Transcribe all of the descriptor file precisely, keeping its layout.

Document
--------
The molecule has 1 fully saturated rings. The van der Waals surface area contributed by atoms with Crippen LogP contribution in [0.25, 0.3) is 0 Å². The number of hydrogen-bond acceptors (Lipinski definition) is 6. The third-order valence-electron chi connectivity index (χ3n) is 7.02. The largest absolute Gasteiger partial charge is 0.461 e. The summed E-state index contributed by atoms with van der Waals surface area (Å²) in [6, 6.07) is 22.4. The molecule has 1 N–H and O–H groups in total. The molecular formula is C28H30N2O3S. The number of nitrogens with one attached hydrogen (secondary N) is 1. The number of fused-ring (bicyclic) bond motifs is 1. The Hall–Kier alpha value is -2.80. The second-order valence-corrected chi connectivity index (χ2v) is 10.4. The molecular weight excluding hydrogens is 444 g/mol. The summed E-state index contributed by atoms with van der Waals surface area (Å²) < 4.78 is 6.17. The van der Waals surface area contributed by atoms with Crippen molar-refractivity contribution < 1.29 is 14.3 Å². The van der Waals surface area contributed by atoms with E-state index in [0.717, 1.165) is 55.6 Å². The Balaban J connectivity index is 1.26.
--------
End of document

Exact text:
The molecule has 1 fully saturated rings. The van der Waals surface area contributed by atoms with Crippen LogP contribution in [0.25, 0.3) is 0 Å². The number of hydrogen-bond acceptors (Lipinski definition) is 6. The third-order valence-electron chi connectivity index (χ3n) is 7.02. The largest absolute Gasteiger partial charge is 0.461 e. The summed E-state index contributed by atoms with van der Waals surface area (Å²) in [6, 6.07) is 22.4. The molecule has 1 N–H and O–H groups in total. The molecular formula is C28H30N2O3S. The number of nitrogens with one attached hydrogen (secondary N) is 1. The number of fused-ring (bicyclic) bond motifs is 1. The Hall–Kier alpha value is -2.80. The second-order valence-corrected chi connectivity index (χ2v) is 10.4. The molecular weight excluding hydrogens is 444 g/mol. The summed E-state index contributed by atoms with van der Waals surface area (Å²) < 4.78 is 6.17. The van der Waals surface area contributed by atoms with Crippen molar-refractivity contribution < 1.29 is 14.3 Å². The van der Waals surface area contributed by atoms with E-state index in [0.717, 1.165) is 55.6 Å². The Balaban J connectivity index is 1.26.